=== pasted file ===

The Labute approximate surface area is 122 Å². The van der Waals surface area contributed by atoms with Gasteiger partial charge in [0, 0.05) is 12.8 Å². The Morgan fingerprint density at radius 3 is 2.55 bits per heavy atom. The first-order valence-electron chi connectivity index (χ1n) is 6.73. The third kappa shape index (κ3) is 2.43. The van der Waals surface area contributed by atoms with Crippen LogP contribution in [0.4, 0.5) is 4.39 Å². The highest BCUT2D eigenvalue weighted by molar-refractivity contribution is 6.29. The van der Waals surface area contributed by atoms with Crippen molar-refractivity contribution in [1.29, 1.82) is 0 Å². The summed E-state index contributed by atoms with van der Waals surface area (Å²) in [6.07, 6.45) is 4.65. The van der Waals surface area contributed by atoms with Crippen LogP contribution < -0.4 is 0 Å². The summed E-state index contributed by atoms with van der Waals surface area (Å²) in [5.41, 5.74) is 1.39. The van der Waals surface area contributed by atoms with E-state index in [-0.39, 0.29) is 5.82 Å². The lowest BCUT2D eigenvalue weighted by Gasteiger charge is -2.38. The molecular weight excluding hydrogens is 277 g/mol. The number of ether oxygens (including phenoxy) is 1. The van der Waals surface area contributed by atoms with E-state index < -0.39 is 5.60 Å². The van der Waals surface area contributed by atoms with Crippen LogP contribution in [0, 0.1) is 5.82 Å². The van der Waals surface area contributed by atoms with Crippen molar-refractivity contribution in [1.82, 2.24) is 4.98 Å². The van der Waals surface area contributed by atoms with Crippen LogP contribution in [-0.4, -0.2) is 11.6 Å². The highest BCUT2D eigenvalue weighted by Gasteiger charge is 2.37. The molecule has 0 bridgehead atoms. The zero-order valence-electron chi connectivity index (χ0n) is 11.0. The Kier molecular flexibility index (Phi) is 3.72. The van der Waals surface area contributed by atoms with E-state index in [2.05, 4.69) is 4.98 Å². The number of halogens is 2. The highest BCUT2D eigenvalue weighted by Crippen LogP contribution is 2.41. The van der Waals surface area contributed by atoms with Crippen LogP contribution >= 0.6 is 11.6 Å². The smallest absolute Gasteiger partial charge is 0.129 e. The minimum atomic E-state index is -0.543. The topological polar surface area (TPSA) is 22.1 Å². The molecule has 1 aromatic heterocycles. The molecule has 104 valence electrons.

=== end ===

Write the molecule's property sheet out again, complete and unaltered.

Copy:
The Labute approximate surface area is 122 Å². The van der Waals surface area contributed by atoms with Gasteiger partial charge in [0, 0.05) is 12.8 Å². The Morgan fingerprint density at radius 3 is 2.55 bits per heavy atom. The first-order valence-electron chi connectivity index (χ1n) is 6.73. The third kappa shape index (κ3) is 2.43. The van der Waals surface area contributed by atoms with Crippen LogP contribution in [0.4, 0.5) is 4.39 Å². The highest BCUT2D eigenvalue weighted by molar-refractivity contribution is 6.29. The van der Waals surface area contributed by atoms with Crippen molar-refractivity contribution in [1.29, 1.82) is 0 Å². The summed E-state index contributed by atoms with van der Waals surface area (Å²) in [6.07, 6.45) is 4.65. The van der Waals surface area contributed by atoms with Crippen LogP contribution < -0.4 is 0 Å². The summed E-state index contributed by atoms with van der Waals surface area (Å²) in [5.41, 5.74) is 1.39. The van der Waals surface area contributed by atoms with E-state index in [-0.39, 0.29) is 5.82 Å². The lowest BCUT2D eigenvalue weighted by Gasteiger charge is -2.38. The molecular weight excluding hydrogens is 277 g/mol. The number of ether oxygens (including phenoxy) is 1. The van der Waals surface area contributed by atoms with E-state index < -0.39 is 5.60 Å². The van der Waals surface area contributed by atoms with Crippen LogP contribution in [0, 0.1) is 5.82 Å². The van der Waals surface area contributed by atoms with Crippen molar-refractivity contribution in [1.82, 2.24) is 4.98 Å². The van der Waals surface area contributed by atoms with Crippen LogP contribution in [-0.4, -0.2) is 11.6 Å². The highest BCUT2D eigenvalue weighted by Gasteiger charge is 2.37. The molecule has 0 bridgehead atoms. The zero-order valence-electron chi connectivity index (χ0n) is 11.0. The Kier molecular flexibility index (Phi) is 3.72. The van der Waals surface area contributed by atoms with E-state index in [2.05, 4.69) is 4.98 Å². The number of halogens is 2. The highest BCUT2D eigenvalue weighted by Crippen LogP contribution is 2.41. The van der Waals surface area contributed by atoms with Crippen LogP contribution >= 0.6 is 11.6 Å². The smallest absolute Gasteiger partial charge is 0.129 e. The minimum atomic E-state index is -0.543. The topological polar surface area (TPSA) is 22.1 Å². The molecule has 1 aromatic heterocycles. The molecule has 104 valence electrons.